Gabrielle Bisset

Thursday, May 10, 2012

Is There A Problem At #Amazon

Today I hand the blog reins over to my day job colleague Simone.  For months she's been analyzing Amazon's ranking system and wonders about the health of the system.

Thank you to Gabrielle for letting me stop by today and thank you to the indie authors who have so wonderfully shared their numbers with me.

I have been an Amazon shopper for many years; buying books as long as I can remember and more recently expanding my music catalog. I am such an Amazon fan that I’ve actually gotten rid of Itunes.  Over the past year I have been communicating with independent authors, who have been selling books through Amazon, and we frequently discuss the “Amazon ranking/ratings algorithm,” which of course is a proprietary secret.  Some who follow Amazon's rankings closely believe that they have cracked the algorithm, but say it does change from time to time.  I would need to see equations or even just an equation to believe the algorithm has been cracked, but can this algorithm alone be blamed for the recent anomalies in the rankings on the Amazon US website?  The anomalies in the Amazon US rankings have been attributed to many things, such as KDP which came online at the end of 2011, though I believe that the anomalies that have been occurring with the rankings at the Amazon US website are really just the tip of the iceberg, in terms of Amazon’s website.  These rankings seem to be based on sales and on how long the book has been on the market, but recently (over the past 5 months, actually since KDP) some authors have seen sales drop from the thousands per day to the tens per day, and some even say their books have disappeared from the Amazon website. Authors are wracking their brains, desperately trying to figure out what could have gone wrong.  Asking themselves many questions, such as, “Is the ranking system based on the number of likes or tags, and why are my sales faltering?”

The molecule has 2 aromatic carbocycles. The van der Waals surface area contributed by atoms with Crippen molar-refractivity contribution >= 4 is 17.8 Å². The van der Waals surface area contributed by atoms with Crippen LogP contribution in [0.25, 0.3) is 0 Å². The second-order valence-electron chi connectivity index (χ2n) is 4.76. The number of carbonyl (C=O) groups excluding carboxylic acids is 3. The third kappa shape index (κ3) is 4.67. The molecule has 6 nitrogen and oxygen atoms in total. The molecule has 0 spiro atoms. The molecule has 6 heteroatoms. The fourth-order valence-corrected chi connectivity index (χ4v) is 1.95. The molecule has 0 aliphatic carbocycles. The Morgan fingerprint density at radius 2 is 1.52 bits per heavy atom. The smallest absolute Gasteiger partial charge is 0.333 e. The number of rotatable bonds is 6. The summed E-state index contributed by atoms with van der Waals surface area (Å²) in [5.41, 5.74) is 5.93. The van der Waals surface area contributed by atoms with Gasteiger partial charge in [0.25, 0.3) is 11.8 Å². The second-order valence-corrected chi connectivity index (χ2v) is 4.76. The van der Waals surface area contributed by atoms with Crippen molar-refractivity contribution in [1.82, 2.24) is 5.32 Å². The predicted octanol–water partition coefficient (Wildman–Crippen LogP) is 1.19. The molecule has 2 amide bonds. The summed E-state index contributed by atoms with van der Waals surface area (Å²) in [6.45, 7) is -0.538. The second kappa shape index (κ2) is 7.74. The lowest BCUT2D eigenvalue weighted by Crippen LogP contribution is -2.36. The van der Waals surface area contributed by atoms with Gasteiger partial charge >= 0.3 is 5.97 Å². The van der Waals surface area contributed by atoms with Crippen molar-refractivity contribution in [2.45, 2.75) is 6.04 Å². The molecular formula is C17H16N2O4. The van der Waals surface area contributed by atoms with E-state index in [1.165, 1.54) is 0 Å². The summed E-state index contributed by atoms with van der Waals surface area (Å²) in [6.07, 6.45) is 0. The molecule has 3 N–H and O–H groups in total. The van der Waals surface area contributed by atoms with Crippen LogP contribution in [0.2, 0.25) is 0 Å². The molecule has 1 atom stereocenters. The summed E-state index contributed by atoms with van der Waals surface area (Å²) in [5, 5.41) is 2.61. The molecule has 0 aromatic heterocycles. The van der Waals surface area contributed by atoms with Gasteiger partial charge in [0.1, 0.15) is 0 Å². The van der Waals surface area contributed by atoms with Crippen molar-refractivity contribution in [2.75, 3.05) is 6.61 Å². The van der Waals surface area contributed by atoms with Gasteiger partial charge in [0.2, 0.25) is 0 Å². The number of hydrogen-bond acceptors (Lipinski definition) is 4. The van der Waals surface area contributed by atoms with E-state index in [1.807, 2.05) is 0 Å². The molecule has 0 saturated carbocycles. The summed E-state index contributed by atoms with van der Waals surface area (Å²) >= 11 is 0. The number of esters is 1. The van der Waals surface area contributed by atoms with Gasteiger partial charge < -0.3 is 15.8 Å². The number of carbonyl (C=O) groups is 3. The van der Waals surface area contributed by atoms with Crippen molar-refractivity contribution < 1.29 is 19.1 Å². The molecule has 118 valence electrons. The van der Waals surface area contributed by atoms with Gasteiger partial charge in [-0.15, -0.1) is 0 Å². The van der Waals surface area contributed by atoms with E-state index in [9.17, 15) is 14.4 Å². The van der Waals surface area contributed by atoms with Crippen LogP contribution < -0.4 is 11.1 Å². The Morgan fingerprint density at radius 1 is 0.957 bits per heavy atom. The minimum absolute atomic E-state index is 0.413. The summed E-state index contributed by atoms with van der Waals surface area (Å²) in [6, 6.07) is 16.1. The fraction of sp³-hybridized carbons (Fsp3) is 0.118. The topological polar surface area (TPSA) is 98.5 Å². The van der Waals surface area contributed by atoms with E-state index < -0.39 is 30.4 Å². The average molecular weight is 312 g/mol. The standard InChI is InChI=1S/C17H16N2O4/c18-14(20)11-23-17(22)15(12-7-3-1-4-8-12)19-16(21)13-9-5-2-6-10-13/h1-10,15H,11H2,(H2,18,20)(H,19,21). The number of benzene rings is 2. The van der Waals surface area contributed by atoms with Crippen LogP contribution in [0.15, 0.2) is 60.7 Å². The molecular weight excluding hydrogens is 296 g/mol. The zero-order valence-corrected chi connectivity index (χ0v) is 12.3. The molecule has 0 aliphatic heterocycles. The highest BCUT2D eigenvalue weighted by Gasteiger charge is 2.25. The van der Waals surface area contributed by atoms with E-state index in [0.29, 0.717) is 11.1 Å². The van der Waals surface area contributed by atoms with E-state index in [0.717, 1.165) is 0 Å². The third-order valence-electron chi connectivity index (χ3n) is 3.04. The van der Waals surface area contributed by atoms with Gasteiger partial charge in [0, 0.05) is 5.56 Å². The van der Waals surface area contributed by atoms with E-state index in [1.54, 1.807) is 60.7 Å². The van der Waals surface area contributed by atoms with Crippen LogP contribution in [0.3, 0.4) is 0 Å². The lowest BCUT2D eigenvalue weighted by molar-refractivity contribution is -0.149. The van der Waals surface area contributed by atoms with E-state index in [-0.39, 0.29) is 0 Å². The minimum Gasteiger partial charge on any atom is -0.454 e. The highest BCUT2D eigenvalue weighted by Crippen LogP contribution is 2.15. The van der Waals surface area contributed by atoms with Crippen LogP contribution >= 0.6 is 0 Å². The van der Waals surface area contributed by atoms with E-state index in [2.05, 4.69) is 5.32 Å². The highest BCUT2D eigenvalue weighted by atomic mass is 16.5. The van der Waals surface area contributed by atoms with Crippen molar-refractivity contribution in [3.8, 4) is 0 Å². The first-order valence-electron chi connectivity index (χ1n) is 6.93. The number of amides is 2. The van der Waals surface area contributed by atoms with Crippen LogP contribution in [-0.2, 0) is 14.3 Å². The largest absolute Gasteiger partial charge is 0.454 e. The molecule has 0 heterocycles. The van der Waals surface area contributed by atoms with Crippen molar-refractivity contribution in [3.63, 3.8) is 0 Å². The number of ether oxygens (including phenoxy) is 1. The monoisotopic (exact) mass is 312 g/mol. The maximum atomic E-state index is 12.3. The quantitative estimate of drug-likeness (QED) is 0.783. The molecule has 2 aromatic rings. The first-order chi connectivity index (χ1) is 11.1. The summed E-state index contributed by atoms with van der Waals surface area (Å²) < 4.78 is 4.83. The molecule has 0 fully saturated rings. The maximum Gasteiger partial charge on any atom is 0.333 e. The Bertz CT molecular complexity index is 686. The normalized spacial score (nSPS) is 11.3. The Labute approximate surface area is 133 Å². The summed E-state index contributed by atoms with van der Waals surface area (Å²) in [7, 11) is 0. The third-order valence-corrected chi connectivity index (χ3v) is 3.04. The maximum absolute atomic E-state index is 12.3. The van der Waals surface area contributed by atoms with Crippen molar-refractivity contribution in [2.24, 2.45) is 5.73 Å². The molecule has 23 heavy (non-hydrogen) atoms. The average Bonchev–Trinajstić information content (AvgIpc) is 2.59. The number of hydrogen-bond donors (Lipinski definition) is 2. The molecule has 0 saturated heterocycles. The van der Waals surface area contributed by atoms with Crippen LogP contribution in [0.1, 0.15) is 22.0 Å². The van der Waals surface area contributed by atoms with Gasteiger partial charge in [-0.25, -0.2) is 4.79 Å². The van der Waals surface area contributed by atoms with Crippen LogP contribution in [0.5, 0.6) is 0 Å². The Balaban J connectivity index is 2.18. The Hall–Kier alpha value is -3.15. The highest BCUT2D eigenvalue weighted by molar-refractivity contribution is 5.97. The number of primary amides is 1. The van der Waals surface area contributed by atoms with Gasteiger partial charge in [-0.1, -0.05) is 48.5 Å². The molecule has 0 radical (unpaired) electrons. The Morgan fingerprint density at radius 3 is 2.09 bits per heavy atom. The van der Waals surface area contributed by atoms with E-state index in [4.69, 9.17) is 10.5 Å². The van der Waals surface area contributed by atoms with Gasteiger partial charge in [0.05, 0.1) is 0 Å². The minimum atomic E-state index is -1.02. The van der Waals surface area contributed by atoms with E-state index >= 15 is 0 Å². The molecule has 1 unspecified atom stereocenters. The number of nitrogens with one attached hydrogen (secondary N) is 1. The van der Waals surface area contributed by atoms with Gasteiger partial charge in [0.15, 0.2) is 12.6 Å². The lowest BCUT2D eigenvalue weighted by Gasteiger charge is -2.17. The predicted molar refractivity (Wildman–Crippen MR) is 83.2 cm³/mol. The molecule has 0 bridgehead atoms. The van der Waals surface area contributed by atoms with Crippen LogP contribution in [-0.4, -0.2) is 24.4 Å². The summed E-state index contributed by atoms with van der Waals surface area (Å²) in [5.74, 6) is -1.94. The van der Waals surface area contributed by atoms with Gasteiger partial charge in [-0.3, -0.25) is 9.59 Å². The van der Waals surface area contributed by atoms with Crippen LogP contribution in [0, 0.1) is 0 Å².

Studying the situation analytically, it seems that while there may be a problem with the algorithm, there may be a much larger problem with Amazon’s website, in general. Imagine you are sitting at home and see a book that you would like to purchase, and you are a frequent shopper so you hit the click to buy button and the book is sent to your Kindle. The one button click that you just made causes many events to occur behind the scenes, all of which are handled by computers programed by Amazon workers to do certain things. For instance, I click the button to buy a book, and not only are my credit card automatically charged and my purchase recorded for Amazon’s files, but the author and/or publishing house’s account must be credited for the specific book purchased. Then once that information is in the system the algorithm can be updated with the latest purchasing information, but what happens if something goes wrong on Amazon’s side at the beginning of this chain of events? I click to purchase the book I want and it gets quickly delivered to my Kindle and I am overjoyed at the ease of shopping, but what if when I clicked, the sale didn’t register properly on Amazon’s end. They gave me the book, but that information didn’t get to the author’s account so the sale wasn’t counted. The author just lost money and it didn’t help the author’s ranking.  Even worse though from Amazon’s perspective, what if when I clicked to make the purchase for one book Amazon’s software made a mistake and credited the author for ten books or even one hundred books? If this information hits the algorithm, now an author who sold ten books in a day suddenly believes they have sold hundreds and they are soaring in the rankings. 

I have the following questions for Amazon: